Trump says little about second-term agenda as he mocks Obama’s name during grievance-filled North Carolina rally

John T. Bennett
·4-min read
Donald Trump arrives for a campaign rally in Gastonia, NC, as he tries to secure the key swing state. (Copyright 2020 The Associated Press. All rights reserved)
Donald Trump arrives for a campaign rally in Gastonia, NC, as he tries to secure the key swing state. (Copyright 2020 The Associated Press. All rights reserved)

Donald Trump veered wildly from topic to topic but failed at another re-election rally to describe his vision for a second term, opting instead to mock a former president’s middle name and gripe about a list of personal grievances.

As he courted voters in swing state North Carolina, the president made his latest direct appeal to suburban women voters, a group he won in 2016 but lost during the 2018 midterm elections. But they have been breaking for Democratic nominee Joe Biden in 2020 polls, meaning he needs to win some back in the campaign’s final days to secure a second four-year term.

“The moms are heroes,” he said to cheers. “I will open your schools. Biden will close the schools.”

But his performance lacked any coherent message, which has become a theme of his re-election campaign. His first White House run was based on promising better trade deals, hardline immigration policies, and an end to business-as-usual in Washington.

Yet, he spent about 10 minutes around the top of the 8 o’clock hour talking about gross domestic product and the Atlanta Federal Reserve. Not the kind of thing people in the greater Gastonia area spend much time discussing.

Watch: Obama tells Pa. voters to “Turn out like never before”

Mr Trump’s Gastonia performance was another case of him standing behind a lectern listing a long strong of loosely related grievances, most about himself and his political enemies.

He again tried tying his general election foes to the “radical” left wing of their party: “They’re going to raise your taxes by $4trn. … The Biden tax hikes will wipe out up to another quarter of small business income.” (As usual, the president did not provide supporting evidence to support the claim.)

Mr Trump kept alive his feud with “60 Minutes” reporter Lesli Stahl after a day earlier walking out of a taped interview with her at the White House.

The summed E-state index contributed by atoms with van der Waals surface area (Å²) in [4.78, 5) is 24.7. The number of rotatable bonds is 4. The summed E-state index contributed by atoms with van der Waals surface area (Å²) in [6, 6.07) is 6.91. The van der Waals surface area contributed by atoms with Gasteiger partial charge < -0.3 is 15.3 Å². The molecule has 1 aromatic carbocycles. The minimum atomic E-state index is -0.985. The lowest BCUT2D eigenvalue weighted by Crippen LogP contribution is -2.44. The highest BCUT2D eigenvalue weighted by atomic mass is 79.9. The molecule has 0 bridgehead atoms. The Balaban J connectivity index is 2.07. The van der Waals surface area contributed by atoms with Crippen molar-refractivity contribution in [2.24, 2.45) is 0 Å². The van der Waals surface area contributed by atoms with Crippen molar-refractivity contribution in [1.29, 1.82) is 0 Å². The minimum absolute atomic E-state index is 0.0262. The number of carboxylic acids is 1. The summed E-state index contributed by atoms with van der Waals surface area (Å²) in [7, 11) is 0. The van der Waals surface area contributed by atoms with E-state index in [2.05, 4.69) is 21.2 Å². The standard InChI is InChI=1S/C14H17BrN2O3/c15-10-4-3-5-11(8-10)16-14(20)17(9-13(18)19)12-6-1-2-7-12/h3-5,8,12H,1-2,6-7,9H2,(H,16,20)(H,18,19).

“You’ll see,” he said. “We have a little surprise for ‘60 Minutes’.”

Mr Trump has threatened to release a White House-made recording of the interview before the network is slated to air it on Sunday evening. Such taped sessions typically are embargoed, meaning if the White House breaks it, it would seem to draw into question even reasonable embargoes it puts on background calls with groups of reporters and interviews.

He rekindled another feud, with former President Barack Obama, by mocking his return to the campaign trail on Wednesday in Philadelphia for Mr Biden. The president repeatedly used his predecessor's full name: Barack Hussein Obama.

The president was back in North Carolina as polls suggest he and Mr Biden are running neck-and-neck in search of its 15 Electoral College votes.

He hit the stage in Gastonia, known in some Carolina social circles as “The Gas House,” to thunderous applause in the heart of the state’s Trump Country.

The president won Gaston County, of which Gastonia is the county seat, with 64 per cent of the vote. He took neighboring Lincoln and Cleveland counties with 72 percent and 63.7 per cent of the vote.

He has held several recent campaign rallies in deeply red parts of battleground states, an attempt to drive up turnout among his conservative base to offset expected high Democratic turnout in urban areas.

FiveThirtyEight’s average of polls in the Tar Heel State put Mr Biden ahead by 3.1 percentage points, while RealClearPolitics’ average puts the former VP ahead by 2.3 points. Because those margins are within the window of error for every averaged poll, the data suggests a virtual dead heat with just over 12 days to go.

The close race there and in other battlegrounds suggests independents, scoffed at for a decade as a dying breed in such a partisan country, are as important as ever.

“The reality … is that most independents lean toward one party, but their preferences are still masked at the voter registration level,” analysts at FiveThirtyEight wrote on Wednesday. “This is especially tricky in battleground states such as Florida, North Carolina and Pennsylvania that have seen major upticks in the share of voters who have registered with no party affiliation.”

The president had a relatively quiet day before heading to Gastonia.

But some of his top aides spent the day playing down expectations for a deal anytime soon on another coronavirus relief bill. They also tried playing up blame, and pinning it one of the boss’s top rivals: Speaker Nancy Pelosi.

“I'm still very hopeful and very optimistic that we're making progress, and yet you know our Senate Republicans are starting to get to a point where they believe that she is not negotiating in a fair and equitable manner,” White House Chief of Staff Mar Meadows said, referring to the California Democrat.

“It looks like the Democrats have once again defeated at least a foundation of $500[bn] to $600bn,” he told reporters at the White House. “Because of politics, Democrats decided to say no, but we're going to continue to stay engaged over the next couple of days.”

Next up: Thursday night’s second and final debate between Mr Trump and Mr Biden.

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